H is for Hope

(This is part of my ongoing series, ABCs of Hospital Chaplaincy.)

It is the thing with feathers that perches in the soul, according to Emily Dickinson. Nietzsche said it is the worst of all evils. And on my dark days, I think it’s stupid (though not really). In a hospital, hope can make the difference, if not between life and death, then certainly between life and mere survival. Dum spiro, spero. “While I breathe, I hope.” Even when the people I meet in the hospital are fighting for each breath, or when they are hoping that the next breath will be their last, I watch them wrestle with what it means to hope.  Continue reading “H is for Hope”

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Fat Shaming Week, Imago Dei, and Incarnation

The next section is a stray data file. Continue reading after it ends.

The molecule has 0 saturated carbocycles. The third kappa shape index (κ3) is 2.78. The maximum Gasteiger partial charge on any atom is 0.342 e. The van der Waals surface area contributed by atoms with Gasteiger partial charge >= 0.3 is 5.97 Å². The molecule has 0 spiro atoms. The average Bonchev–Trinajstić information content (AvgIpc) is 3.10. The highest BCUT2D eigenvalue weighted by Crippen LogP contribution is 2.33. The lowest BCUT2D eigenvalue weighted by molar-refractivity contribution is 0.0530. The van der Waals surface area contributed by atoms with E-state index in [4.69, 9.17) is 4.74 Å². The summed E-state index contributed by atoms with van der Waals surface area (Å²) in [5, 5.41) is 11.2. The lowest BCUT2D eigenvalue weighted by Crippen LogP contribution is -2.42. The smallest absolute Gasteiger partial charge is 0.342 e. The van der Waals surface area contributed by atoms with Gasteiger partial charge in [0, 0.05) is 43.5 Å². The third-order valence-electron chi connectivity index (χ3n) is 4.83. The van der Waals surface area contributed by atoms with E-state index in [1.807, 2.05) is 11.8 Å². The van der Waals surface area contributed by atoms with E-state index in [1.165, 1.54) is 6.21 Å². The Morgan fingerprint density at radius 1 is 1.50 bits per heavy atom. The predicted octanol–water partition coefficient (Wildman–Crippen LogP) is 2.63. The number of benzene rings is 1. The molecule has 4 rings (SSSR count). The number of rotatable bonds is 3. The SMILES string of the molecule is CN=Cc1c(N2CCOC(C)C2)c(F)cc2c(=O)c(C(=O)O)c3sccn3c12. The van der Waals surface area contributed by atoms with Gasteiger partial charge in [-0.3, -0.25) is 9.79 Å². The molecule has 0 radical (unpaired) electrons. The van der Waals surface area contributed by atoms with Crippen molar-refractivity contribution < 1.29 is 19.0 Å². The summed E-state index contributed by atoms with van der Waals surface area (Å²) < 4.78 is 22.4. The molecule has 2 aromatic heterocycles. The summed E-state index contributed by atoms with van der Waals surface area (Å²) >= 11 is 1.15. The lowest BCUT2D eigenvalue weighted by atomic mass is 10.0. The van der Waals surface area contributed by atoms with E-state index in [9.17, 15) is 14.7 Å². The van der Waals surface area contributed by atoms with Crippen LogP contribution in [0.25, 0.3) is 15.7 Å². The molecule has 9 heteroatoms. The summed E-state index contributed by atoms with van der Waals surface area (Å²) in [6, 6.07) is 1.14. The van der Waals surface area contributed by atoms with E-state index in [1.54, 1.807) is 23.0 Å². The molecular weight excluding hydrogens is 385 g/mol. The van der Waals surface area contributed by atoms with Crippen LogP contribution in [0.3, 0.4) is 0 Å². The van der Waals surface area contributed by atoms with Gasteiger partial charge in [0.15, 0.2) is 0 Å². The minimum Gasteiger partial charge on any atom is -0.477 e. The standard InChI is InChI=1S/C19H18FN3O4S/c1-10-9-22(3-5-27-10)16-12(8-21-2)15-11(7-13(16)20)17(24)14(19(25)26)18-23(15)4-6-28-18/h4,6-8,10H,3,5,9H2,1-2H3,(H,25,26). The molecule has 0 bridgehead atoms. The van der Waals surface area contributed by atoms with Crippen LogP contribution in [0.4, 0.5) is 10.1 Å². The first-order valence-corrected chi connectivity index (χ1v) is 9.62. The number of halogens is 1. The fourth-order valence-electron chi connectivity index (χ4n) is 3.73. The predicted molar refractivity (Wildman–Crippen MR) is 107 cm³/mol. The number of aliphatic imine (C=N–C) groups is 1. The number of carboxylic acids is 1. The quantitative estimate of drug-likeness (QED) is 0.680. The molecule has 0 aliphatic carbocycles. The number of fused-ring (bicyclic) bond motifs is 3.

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Social media have the power to connect people, to spread knowledge and information, to allow communication across cultural and other barriers.  I have seen such things happen during my time on Facebook and Twitter.  Unfortunately, I have also seen the dark side of social media, and another perfect example reared its ugly head this week.  Under the hashtag #FatShamingWeek, tweets like the one above (which is one of the less offensive, I’m sorry to say) attempt to make overweight women — because most of the tweets are aimed specifically at women — feel unattractive, ostensibly “for their own good.”  (I’m happy to report that there is now a counter-movement and many have posted tweets under the same hashtag expressing pride in their bodies and respect for others regardless of size.)  I don’t know who started the hashtag, or how they think this will give anyone motivation to lose weight (when in reality, fat shaming more often leads to gaining weight), or why they believe someone else’s body size is any of their damned business. Continue reading “Fat Shaming Week, Imago Dei, and Incarnation”